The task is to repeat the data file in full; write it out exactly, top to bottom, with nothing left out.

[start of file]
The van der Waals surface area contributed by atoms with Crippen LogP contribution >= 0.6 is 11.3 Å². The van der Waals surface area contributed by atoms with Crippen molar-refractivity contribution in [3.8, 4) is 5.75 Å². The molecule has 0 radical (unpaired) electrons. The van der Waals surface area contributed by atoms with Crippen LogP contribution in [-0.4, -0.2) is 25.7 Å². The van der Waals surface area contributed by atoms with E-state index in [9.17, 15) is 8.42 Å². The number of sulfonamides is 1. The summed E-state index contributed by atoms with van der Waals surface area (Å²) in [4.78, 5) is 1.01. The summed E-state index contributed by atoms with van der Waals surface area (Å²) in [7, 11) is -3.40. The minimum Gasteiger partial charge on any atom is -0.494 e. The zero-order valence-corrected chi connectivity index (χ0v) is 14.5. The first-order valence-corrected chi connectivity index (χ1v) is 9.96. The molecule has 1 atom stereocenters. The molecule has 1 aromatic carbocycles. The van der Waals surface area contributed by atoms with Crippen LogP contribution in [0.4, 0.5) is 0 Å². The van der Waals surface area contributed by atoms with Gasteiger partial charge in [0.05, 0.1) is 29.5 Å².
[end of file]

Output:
The van der Waals surface area contributed by atoms with Crippen LogP contribution >= 0.6 is 11.3 Å². The van der Waals surface area contributed by atoms with Crippen molar-refractivity contribution in [3.8, 4) is 5.75 Å². The molecule has 0 radical (unpaired) electrons. The van der Waals surface area contributed by atoms with Crippen LogP contribution in [-0.4, -0.2) is 25.7 Å². The van der Waals surface area contributed by atoms with E-state index in [9.17, 15) is 8.42 Å². The number of sulfonamides is 1. The summed E-state index contributed by atoms with van der Waals surface area (Å²) in [4.78, 5) is 1.01. The summed E-state index contributed by atoms with van der Waals surface area (Å²) in [7, 11) is -3.40. The minimum Gasteiger partial charge on any atom is -0.494 e. The zero-order valence-corrected chi connectivity index (χ0v) is 14.5. The first-order valence-corrected chi connectivity index (χ1v) is 9.96. The molecule has 1 atom stereocenters. The molecule has 1 aromatic carbocycles. The van der Waals surface area contributed by atoms with Crippen LogP contribution in [0.4, 0.5) is 0 Å². The van der Waals surface area contributed by atoms with Gasteiger partial charge in [0.05, 0.1) is 29.5 Å².